A political prisoner,who according to local media was arrested for participating in a protest against Nicaraguan President Daniel Ortega's government, shouts slogans after being released from La Modelo Prison, in Masaya, June 11, 2019.
A political prisoner,who according to local media was arrested for participating in a protest against Nicaraguan President Daniel Ortega's government, shouts slogans after being released from La Modelo Prison, in Masaya, June 11, 2019.

MANAGUA - Nicaragua said on Tuesday it had released 56 political prisoners under a new law that frees people who were arrested in recent anti-government protests, while protecting police and others who violently clamped down on the demonstrations.

The release of the 56 opposition leaders follows Monday's release of 50 rank-and-file protesters by the administration of President Daniel Ortega.

Nicaragua's opposition has made the release of political prisoners a condition of dialogue with the administration.

Opposition leader Yubrank Suazo, who according to local media was arrested for participating in a protest against Nicaraguan President Daniel Ortega's government, dances after being released from La Modelo Prison, in Masaya, June 11, 2019.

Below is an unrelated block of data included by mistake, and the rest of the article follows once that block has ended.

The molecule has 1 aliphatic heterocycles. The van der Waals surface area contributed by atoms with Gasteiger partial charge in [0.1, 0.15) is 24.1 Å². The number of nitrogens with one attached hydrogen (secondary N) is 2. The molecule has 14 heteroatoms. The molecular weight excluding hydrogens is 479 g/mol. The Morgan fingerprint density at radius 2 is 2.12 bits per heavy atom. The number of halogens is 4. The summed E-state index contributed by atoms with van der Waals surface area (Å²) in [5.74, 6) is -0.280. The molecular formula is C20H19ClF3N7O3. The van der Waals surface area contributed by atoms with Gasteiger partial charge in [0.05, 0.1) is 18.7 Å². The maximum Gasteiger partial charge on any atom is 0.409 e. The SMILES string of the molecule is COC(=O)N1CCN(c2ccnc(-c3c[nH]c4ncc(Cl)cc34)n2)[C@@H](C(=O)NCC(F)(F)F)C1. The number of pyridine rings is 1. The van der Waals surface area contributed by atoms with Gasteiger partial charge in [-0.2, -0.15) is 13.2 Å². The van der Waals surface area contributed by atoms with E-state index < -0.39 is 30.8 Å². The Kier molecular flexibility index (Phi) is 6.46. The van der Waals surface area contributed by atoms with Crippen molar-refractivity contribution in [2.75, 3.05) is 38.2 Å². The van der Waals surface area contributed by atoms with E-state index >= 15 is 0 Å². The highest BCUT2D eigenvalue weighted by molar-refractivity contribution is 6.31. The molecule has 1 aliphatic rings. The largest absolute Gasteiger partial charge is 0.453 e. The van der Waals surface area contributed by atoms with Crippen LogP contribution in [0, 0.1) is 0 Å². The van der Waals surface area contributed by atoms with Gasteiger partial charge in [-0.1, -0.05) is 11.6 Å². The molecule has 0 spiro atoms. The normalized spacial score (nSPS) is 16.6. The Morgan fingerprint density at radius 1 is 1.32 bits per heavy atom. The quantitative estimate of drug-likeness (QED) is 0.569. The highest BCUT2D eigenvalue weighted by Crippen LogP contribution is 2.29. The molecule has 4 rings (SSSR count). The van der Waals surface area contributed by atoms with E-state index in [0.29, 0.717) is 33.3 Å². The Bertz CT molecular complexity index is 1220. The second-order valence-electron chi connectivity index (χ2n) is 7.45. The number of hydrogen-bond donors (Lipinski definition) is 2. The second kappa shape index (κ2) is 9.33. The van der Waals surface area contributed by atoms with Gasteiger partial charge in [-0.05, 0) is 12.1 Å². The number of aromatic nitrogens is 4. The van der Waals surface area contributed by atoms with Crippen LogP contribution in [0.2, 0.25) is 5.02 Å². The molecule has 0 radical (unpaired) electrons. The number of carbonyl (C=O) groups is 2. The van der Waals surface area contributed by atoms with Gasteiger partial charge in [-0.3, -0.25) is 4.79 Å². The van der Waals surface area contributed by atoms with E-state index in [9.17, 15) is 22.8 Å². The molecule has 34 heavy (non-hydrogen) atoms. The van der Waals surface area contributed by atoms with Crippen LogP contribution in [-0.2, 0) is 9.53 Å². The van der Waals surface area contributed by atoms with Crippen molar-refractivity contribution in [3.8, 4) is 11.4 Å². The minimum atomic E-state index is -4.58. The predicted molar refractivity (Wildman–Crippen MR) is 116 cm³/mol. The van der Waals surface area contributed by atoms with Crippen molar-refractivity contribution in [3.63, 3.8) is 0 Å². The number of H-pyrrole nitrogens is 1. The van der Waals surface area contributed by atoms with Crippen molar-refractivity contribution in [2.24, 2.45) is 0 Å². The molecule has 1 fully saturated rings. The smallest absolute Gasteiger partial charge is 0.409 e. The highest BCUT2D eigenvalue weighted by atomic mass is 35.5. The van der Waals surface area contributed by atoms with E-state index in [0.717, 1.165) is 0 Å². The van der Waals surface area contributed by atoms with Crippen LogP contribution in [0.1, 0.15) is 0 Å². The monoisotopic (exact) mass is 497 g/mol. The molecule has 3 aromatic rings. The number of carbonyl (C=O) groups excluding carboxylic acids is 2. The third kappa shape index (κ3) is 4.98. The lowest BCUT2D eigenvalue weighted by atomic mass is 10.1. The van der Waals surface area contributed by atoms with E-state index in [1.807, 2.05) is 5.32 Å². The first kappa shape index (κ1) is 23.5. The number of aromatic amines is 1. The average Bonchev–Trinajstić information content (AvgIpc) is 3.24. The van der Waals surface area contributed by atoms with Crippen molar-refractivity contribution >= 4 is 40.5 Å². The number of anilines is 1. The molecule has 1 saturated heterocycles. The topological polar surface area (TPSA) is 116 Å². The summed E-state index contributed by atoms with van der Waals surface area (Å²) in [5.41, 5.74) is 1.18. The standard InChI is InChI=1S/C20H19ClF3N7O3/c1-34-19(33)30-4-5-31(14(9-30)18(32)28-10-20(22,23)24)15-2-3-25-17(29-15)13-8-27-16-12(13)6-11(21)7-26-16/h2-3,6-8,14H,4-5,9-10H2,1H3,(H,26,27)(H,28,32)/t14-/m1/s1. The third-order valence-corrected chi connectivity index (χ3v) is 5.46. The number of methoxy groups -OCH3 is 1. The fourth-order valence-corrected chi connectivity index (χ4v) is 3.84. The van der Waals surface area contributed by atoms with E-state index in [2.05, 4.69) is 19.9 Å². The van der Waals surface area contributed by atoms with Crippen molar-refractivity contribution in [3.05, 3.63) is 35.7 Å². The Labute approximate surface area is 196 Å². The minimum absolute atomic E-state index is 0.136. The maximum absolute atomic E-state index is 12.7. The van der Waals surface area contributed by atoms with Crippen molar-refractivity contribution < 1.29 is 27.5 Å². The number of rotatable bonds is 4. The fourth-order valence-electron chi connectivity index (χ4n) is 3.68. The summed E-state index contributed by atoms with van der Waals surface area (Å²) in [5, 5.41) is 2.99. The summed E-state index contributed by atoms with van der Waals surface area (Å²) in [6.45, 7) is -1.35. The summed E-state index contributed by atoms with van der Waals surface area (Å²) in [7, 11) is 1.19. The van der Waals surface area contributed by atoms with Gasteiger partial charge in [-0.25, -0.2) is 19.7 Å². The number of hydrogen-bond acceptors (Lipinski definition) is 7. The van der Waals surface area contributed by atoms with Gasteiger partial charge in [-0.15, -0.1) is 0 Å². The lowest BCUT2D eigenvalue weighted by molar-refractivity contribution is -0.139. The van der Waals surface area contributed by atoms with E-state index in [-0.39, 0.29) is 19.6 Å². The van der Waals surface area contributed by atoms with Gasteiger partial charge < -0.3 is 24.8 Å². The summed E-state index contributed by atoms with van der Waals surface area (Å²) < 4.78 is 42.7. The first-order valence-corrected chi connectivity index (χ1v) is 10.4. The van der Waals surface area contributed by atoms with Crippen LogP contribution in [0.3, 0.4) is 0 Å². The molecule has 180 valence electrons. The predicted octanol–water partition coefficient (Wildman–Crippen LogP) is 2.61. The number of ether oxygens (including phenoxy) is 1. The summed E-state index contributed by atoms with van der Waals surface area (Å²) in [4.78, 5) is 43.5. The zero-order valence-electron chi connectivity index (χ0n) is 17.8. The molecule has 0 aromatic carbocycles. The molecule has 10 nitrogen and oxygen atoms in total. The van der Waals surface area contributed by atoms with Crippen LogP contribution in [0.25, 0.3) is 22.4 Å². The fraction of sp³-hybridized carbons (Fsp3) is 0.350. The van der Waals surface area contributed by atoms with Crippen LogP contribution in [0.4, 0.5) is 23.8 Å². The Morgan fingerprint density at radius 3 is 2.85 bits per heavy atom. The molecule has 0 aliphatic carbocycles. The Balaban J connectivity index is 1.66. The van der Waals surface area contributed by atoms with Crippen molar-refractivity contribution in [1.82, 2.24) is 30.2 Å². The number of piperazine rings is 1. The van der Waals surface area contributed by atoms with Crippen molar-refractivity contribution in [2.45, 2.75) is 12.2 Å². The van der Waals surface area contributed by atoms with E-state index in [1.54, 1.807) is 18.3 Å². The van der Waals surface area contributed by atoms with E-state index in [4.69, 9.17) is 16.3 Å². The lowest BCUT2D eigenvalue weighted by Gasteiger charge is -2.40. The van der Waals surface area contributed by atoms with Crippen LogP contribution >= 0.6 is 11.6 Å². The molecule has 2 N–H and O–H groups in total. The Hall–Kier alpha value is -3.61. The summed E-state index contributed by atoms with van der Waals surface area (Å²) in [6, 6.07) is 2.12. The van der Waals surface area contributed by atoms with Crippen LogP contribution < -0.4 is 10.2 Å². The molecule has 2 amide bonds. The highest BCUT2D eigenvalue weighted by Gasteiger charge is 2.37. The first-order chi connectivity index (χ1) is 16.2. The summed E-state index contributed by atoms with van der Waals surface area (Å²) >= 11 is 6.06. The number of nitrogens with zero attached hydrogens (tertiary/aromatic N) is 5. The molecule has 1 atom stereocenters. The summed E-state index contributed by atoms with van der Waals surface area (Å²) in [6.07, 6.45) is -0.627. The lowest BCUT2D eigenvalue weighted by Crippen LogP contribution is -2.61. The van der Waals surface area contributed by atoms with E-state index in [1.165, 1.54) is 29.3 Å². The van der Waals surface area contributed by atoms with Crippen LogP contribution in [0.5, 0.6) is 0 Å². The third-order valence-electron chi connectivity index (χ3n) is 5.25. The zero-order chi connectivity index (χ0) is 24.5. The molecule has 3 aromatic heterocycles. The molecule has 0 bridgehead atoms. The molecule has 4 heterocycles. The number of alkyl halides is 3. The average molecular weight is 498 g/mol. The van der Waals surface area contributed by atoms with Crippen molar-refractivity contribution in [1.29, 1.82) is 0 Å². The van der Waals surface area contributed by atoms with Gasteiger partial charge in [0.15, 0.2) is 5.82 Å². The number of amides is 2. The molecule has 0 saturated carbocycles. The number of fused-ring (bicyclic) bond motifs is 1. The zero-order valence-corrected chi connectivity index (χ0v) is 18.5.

Under the amnesty law, former prisoners are banned from participating in more anti-government protests.

The United Nations' top human rights official, as well as local opposition groups, have blasted the legislation as a way to grant impunity to those who committed abuses during the violent crackdowns.

The law gives protection to "people who have not been investigated, who find themselves under investigation" or those "complying with their sentences," according to the text of the legislation, which was approved by Congress on Saturday.

The Central American country is experiencing its worst political crisis since a bloody civil war in the 1980s.

More than 700 people were arrested in demonstrations and 325 mostly opposition protesters died in clashes with security forces, while over 60,000 Nicaraguans have gone into exile due to political strife over the last 14 months, rights groups say.